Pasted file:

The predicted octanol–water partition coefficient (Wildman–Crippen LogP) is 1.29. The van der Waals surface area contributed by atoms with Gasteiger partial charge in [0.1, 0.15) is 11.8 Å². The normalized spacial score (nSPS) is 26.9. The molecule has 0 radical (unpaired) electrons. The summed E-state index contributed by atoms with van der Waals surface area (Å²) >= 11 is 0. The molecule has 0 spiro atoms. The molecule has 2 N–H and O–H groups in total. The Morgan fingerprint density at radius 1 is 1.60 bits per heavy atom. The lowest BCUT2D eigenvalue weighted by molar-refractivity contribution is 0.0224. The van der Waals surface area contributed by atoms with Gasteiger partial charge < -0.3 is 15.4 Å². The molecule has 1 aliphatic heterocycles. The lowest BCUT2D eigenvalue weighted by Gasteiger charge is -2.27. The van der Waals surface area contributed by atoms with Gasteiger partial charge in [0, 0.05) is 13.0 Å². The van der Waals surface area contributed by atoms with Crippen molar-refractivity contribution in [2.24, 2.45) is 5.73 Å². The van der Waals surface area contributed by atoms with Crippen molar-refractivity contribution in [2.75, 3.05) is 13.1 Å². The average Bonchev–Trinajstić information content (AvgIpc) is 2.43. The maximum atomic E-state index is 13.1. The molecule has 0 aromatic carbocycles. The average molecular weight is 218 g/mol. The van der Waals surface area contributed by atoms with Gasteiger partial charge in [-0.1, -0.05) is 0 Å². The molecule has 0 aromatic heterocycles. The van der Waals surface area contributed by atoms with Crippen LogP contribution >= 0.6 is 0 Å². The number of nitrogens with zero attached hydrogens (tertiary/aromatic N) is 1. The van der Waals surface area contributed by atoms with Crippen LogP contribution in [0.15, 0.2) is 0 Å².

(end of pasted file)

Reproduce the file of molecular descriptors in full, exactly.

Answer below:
The predicted octanol–water partition coefficient (Wildman–Crippen LogP) is 1.29. The van der Waals surface area contributed by atoms with Gasteiger partial charge in [0.1, 0.15) is 11.8 Å². The normalized spacial score (nSPS) is 26.9. The molecule has 0 radical (unpaired) electrons. The summed E-state index contributed by atoms with van der Waals surface area (Å²) >= 11 is 0. The molecule has 0 spiro atoms. The molecule has 2 N–H and O–H groups in total. The Morgan fingerprint density at radius 1 is 1.60 bits per heavy atom. The lowest BCUT2D eigenvalue weighted by molar-refractivity contribution is 0.0224. The van der Waals surface area contributed by atoms with Gasteiger partial charge < -0.3 is 15.4 Å². The molecule has 1 aliphatic heterocycles. The lowest BCUT2D eigenvalue weighted by Gasteiger charge is -2.27. The van der Waals surface area contributed by atoms with Gasteiger partial charge in [0, 0.05) is 13.0 Å². The van der Waals surface area contributed by atoms with Crippen molar-refractivity contribution in [2.24, 2.45) is 5.73 Å². The van der Waals surface area contributed by atoms with Crippen molar-refractivity contribution in [2.75, 3.05) is 13.1 Å². The average Bonchev–Trinajstić information content (AvgIpc) is 2.43. The maximum atomic E-state index is 13.1. The molecule has 0 aromatic carbocycles. The average molecular weight is 218 g/mol. The van der Waals surface area contributed by atoms with Gasteiger partial charge in [-0.1, -0.05) is 0 Å². The molecule has 0 aromatic heterocycles. The van der Waals surface area contributed by atoms with Crippen LogP contribution >= 0.6 is 0 Å². The number of nitrogens with zero attached hydrogens (tertiary/aromatic N) is 1. The van der Waals surface area contributed by atoms with Crippen LogP contribution in [0.15, 0.2) is 0 Å².